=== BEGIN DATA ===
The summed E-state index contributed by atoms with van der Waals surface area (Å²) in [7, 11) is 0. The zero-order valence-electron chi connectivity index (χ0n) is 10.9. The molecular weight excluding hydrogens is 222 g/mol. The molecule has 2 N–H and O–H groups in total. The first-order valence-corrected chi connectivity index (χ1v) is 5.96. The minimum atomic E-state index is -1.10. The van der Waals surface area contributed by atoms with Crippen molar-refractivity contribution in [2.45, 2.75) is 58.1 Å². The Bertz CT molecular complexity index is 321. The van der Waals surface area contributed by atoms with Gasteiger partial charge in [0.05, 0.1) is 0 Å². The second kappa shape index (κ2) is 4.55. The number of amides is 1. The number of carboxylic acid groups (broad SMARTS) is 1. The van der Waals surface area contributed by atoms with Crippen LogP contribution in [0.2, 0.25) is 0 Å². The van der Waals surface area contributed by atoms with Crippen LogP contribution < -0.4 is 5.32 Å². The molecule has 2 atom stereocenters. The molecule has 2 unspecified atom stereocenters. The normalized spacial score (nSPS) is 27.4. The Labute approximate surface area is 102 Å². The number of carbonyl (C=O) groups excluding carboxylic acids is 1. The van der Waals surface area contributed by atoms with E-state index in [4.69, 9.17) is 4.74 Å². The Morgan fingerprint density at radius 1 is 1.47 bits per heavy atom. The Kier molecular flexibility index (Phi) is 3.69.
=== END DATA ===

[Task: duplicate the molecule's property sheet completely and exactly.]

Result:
The summed E-state index contributed by atoms with van der Waals surface area (Å²) in [7, 11) is 0. The zero-order valence-electron chi connectivity index (χ0n) is 10.9. The molecular weight excluding hydrogens is 222 g/mol. The molecule has 2 N–H and O–H groups in total. The first-order valence-corrected chi connectivity index (χ1v) is 5.96. The minimum atomic E-state index is -1.10. The van der Waals surface area contributed by atoms with Crippen molar-refractivity contribution in [2.45, 2.75) is 58.1 Å². The Bertz CT molecular complexity index is 321. The van der Waals surface area contributed by atoms with Gasteiger partial charge in [0.05, 0.1) is 0 Å². The second kappa shape index (κ2) is 4.55. The number of amides is 1. The number of carboxylic acid groups (broad SMARTS) is 1. The van der Waals surface area contributed by atoms with Crippen LogP contribution in [0.2, 0.25) is 0 Å². The van der Waals surface area contributed by atoms with Crippen LogP contribution < -0.4 is 5.32 Å². The molecule has 2 atom stereocenters. The molecule has 2 unspecified atom stereocenters. The normalized spacial score (nSPS) is 27.4. The Labute approximate surface area is 102 Å². The number of carbonyl (C=O) groups excluding carboxylic acids is 1. The van der Waals surface area contributed by atoms with E-state index in [4.69, 9.17) is 4.74 Å². The Morgan fingerprint density at radius 1 is 1.47 bits per heavy atom. The Kier molecular flexibility index (Phi) is 3.69.